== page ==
Lockport Union-Sun & Journal — The 2012 New York State apple crop is coming in like many other fruit crops have this year, but with most farms growing a great variety of apples there are bright spots in what has been a difficult growing season.
According to Molly Golden of the New York Apple Association, apples, like many other locally grown fruit, are bearing a reduced crop at about ten days ahead of schedule. How good the crop is depended largely on location and luck when it came to the weather.
”There was no rhyme or reason this year,” Golden said. “The unseasonably warm temperatures in March woke the apples ‘wake up’ about six weeks too early and when the the weather pattern went back to normal the blossoms and buds froze.”
Golden said that Niagara and Orleans counties fared better than the areas east of Rochester, but across the board similar varieties are doing the best. Gala has been “the shining star of the year,” with cortland and honeycrisp apples also more abundant than popular varieties like red delicious and empire apples.
“This is the year to try new varieties,” Golden said. “If you like a certain kind you need to get them while you can.”
At Hurd Orchards in Holley, more than 50 varieties of heirloom, experimental and mainline apples are growing this year. It’s been a “golden” year for some apples and one to forget for others.
“Our jonagolds, golden delicious and gold rush are all doing well,” said Hurd Orchards’ Sue Machamer. “But others didn’t flourish so well.”
Machamer picked a few New York 1 and New York 2 varieties this week to see how the new varieties, which were introduced in 2010 by Cornell University apple breeder Susan Brown, are stacking up.
“They’re big, beautiful apples,” Machamer said. “New York 1 (an offspring of honeycrisp) was delicious, but New York 2 (a cross between braeburn and autumn crisp) wasn’t ripe yet.”
Those varieties will make their full debut next year.
Most local apple growers produce at least ten different varieties of apples, which in addition to helping ensure at least one variety will survive a difficult year also provides a steady stream of just-ripe apples throughout the autumn.
”It spreads your risk out, but it also spreads your harvest out so that you can be picking all September and October,” said Jim Bittner of Singer Farms, which had strong gala and cortland crops this year on 175 acres in the aptly-named hamlet of Appleton. “Most orchard’s peak for picking is just a few days.”
Bittner said that acey macs will be picked at the orchard this week, with cortlands finished Tuesday.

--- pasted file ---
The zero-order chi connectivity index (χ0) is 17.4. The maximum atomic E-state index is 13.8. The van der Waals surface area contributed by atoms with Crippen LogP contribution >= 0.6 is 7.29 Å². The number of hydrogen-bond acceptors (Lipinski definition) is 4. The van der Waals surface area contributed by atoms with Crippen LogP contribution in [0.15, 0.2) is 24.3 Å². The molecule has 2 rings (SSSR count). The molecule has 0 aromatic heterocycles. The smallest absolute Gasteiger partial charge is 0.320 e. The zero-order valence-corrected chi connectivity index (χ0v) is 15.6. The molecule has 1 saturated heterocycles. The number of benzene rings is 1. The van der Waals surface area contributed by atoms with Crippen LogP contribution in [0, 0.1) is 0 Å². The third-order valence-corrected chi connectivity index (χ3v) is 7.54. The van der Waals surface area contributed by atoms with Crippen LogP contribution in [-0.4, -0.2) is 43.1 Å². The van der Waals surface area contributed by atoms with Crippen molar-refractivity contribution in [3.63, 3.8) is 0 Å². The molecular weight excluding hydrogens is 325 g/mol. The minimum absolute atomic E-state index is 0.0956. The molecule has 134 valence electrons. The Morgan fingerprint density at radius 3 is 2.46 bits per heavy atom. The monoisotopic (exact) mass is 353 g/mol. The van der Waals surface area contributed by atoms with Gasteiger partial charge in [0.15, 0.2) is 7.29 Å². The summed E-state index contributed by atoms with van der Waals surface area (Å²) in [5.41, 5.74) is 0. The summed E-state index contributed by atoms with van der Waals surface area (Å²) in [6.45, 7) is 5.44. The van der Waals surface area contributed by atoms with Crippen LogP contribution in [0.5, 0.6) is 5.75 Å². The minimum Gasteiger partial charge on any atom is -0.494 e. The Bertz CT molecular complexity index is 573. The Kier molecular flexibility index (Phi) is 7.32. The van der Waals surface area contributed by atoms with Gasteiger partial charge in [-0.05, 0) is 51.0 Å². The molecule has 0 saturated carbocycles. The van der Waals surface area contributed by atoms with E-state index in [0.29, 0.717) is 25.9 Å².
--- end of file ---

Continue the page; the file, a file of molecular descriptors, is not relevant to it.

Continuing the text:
Those apples will be sent to fruit packagers who store, sort and send large quantities to supermarkets throughout western New York. At Sun Orchard Apples in Burt, the turnaround from the tree to the produce section is just a few days.
“It works good for everyone to have different varieties at different times,” said Tim Mansfield, Sun Orchard’s director of sales and marketing. “We’ve ran galas, macintoshes, ginger goldens and honerycrisps; and we’ll be starting cortlands pretty soon. Empires are next week.”
Roberts Farm Market in Medina, which grows 20 varieties of apples on more than 150 acres, got its first crop of empires Tuesday, although cider made from several varieties has been available all month.
”They just came in,” said Margaret Roberts. “We’ll sell them for fresh eating ... they won’t last long.”
Mansfield said that for the New York varieties finishing their harvests, the yield has been down 35 to 40 percent, making this the smallest percentage of crops harvested since 1945.
The availability of u-pick apples has been curtailed by the reduced crop. Roberts said they will have limited season this year, but there will be cortland, crispin, golden delicious, ira red and macoun apples to pick. In Gasport, Becker Farms won’t have u-pick for the first time in 32 years.
“There were so few and far between that we couldn’t have the public pickings,” Mindy Vizcarra said. “Our pickers are getting what they can ... we’re at about 10 to 15 percent this year. We have enough to make our cider, pies and already picked apples for retail.”
Vizcarra said that the gala apples have come in at about 50 percent the normal yield, with cortlands, jonagolds and crispins also already picked from 20 acres of orchards.
For more information about New York apples, farms selling offering u-pick apples and apple recipes, visit www.nyapplecountry.com.